2. 2.

    I can also totally relate to this. Every move I’m starting from scratch and have to find my people all over again. And, frankly, my friendships have had a hard time living up to the relationships I made in college and with friends at our first military assignment.

    I am definitely not the best at putting myself out there – and my last two moves were pretty difficult in terms of finding a core group of friends. The one main thing we have going for us as a military family is that everyone is in the same situation – moving frequently – and we’re often in similar stages in life – married with kids.

    I’m so glad you’ve bonded with some friends. After struggling through some time without good mom friends I realize how important and meaningful those relationships are.

  3. 3.

    came to Philly because of a job offer. Not knowing a single person in the city nor knowing much about the city itself. My closest *extended* family is a 3hrs plane ride away.

    Sure, there were bumps and bruises on my way to where I am now. Lots of people I called friends weren’t really so. People that I thought knew me, didn’t know a single thing about my family and didn’t care to know. People that I called friends, hurt me with insults and indifference; looked at me weirdly when I said I had hobbies. Then there were also people that would start dramas for the simple reason of being bored…

    One day I got tired of it all and decided to remove all that was toxic in my life. A few months later, and honestly ready to go back to the West Coast, a HUGE door opened…and I met my group of friends. They’re from all over, lots of different backgrounds and cultures…and they’re like my family now. I honestly can’t imagine not including them all in every single of our celebrations. Not all of them have children yet; but they’re quite understanding and have helped me as much as they can.

    Since then, I haven’t looked back. 🙂

  4. 4.

    Like a lot of things in life, I’ve found dumb luck and timing to have a lot to do with making friends as an adult.

    When I was 25, I moved from North Carolina to Baltimore for a job and I didn’t know a soul…. had only been to Baltimore for a few hours for a job interview. I’m naturally an introvert, but if you move somewhere that you don’t know a soul, you either get out there and do something or you become a recluse. It took a few months and plenty of weekends at home alone, but I started hanging out a lot with a coworker of mine and getting to know the city. Eventually met my wife and started spending a fair amount of time with her friends also.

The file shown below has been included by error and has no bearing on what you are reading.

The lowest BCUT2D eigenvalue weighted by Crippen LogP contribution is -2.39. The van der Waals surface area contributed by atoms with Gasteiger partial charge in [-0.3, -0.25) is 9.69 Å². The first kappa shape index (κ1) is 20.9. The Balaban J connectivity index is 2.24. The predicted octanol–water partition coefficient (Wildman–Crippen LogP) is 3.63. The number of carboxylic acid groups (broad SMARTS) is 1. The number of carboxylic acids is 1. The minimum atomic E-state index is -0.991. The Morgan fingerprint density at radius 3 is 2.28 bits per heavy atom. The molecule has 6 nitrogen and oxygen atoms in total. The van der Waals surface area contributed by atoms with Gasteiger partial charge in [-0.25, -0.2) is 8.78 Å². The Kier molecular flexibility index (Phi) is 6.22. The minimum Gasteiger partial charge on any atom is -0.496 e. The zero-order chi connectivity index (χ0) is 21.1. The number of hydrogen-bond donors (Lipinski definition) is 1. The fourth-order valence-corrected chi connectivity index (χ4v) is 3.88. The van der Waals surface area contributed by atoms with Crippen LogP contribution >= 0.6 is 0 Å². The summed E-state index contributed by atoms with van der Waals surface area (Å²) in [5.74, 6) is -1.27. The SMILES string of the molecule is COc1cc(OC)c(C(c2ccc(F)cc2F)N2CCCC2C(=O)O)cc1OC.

At 30, we moved to Philadelphia and more or less started over again (my wife had friends from college and family in the area; although the friends from college are disbursed in the distant suburbs). Managed to make some friends at work, and generally find Philadelphia to be pretty accessible. Started playing in a couple of different volleyball leagues. Had a couple of cookouts with about 50 people in our tiny yard — don’t think I could have managed that in any other place I’ve lived.

    Finding time to see friends seems to be the hardest part after having kids. Friends we would have every week or two before kids, we now see every couple of months. Friends we used to see every few months sort of drift off the radar. There’s so little idle time in the week these days. It’s definitely easier to hang out with friends who have kids. Meeting at the zoo at 9:30AM on Saturday is a great way to hang out with your friends who have kids — while not so appealing for your DINK and single friends.

  5. 5.

    I am glad that you are now happy with this huge change and love your live in Philly, you deserve it!